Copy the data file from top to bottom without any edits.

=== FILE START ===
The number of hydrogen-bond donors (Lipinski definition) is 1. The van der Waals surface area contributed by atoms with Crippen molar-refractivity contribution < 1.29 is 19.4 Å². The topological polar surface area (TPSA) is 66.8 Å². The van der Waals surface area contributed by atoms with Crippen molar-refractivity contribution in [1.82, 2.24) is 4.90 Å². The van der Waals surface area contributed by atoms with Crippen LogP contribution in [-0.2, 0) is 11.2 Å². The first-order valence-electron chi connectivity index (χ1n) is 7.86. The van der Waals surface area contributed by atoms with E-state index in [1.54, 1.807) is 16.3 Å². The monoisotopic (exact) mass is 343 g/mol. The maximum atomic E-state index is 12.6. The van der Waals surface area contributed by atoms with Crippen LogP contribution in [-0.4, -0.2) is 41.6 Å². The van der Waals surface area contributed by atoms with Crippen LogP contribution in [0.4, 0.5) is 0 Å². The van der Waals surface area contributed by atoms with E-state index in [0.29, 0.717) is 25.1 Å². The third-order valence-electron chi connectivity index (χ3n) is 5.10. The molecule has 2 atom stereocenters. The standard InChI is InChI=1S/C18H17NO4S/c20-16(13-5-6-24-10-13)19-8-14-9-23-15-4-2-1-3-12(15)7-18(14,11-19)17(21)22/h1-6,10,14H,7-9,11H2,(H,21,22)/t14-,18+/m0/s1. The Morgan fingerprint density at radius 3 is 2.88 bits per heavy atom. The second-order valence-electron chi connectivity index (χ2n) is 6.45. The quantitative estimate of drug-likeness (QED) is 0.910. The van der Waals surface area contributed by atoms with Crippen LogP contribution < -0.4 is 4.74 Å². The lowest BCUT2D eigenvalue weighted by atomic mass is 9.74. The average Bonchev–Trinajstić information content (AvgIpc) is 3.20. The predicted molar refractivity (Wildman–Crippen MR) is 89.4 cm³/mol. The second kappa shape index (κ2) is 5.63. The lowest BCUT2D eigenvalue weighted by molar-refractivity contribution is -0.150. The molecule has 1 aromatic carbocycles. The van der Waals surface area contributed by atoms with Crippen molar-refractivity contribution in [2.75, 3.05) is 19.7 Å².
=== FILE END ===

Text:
The number of hydrogen-bond donors (Lipinski definition) is 1. The van der Waals surface area contributed by atoms with Crippen molar-refractivity contribution < 1.29 is 19.4 Å². The topological polar surface area (TPSA) is 66.8 Å². The van der Waals surface area contributed by atoms with Crippen molar-refractivity contribution in [1.82, 2.24) is 4.90 Å². The van der Waals surface area contributed by atoms with Crippen LogP contribution in [-0.2, 0) is 11.2 Å². The first-order valence-electron chi connectivity index (χ1n) is 7.86. The van der Waals surface area contributed by atoms with E-state index in [1.54, 1.807) is 16.3 Å². The monoisotopic (exact) mass is 343 g/mol. The maximum atomic E-state index is 12.6. The van der Waals surface area contributed by atoms with Crippen LogP contribution in [-0.4, -0.2) is 41.6 Å². The van der Waals surface area contributed by atoms with Crippen LogP contribution in [0.4, 0.5) is 0 Å². The van der Waals surface area contributed by atoms with E-state index in [0.29, 0.717) is 25.1 Å². The third-order valence-electron chi connectivity index (χ3n) is 5.10. The molecule has 2 atom stereocenters. The standard InChI is InChI=1S/C18H17NO4S/c20-16(13-5-6-24-10-13)19-8-14-9-23-15-4-2-1-3-12(15)7-18(14,11-19)17(21)22/h1-6,10,14H,7-9,11H2,(H,21,22)/t14-,18+/m0/s1. The Morgan fingerprint density at radius 3 is 2.88 bits per heavy atom. The second-order valence-electron chi connectivity index (χ2n) is 6.45. The quantitative estimate of drug-likeness (QED) is 0.910. The van der Waals surface area contributed by atoms with Crippen LogP contribution < -0.4 is 4.74 Å². The lowest BCUT2D eigenvalue weighted by atomic mass is 9.74. The average Bonchev–Trinajstić information content (AvgIpc) is 3.20. The predicted molar refractivity (Wildman–Crippen MR) is 89.4 cm³/mol. The second kappa shape index (κ2) is 5.63. The lowest BCUT2D eigenvalue weighted by molar-refractivity contribution is -0.150. The molecule has 1 aromatic carbocycles. The van der Waals surface area contributed by atoms with Crippen molar-refractivity contribution in [2.75, 3.05) is 19.7 Å².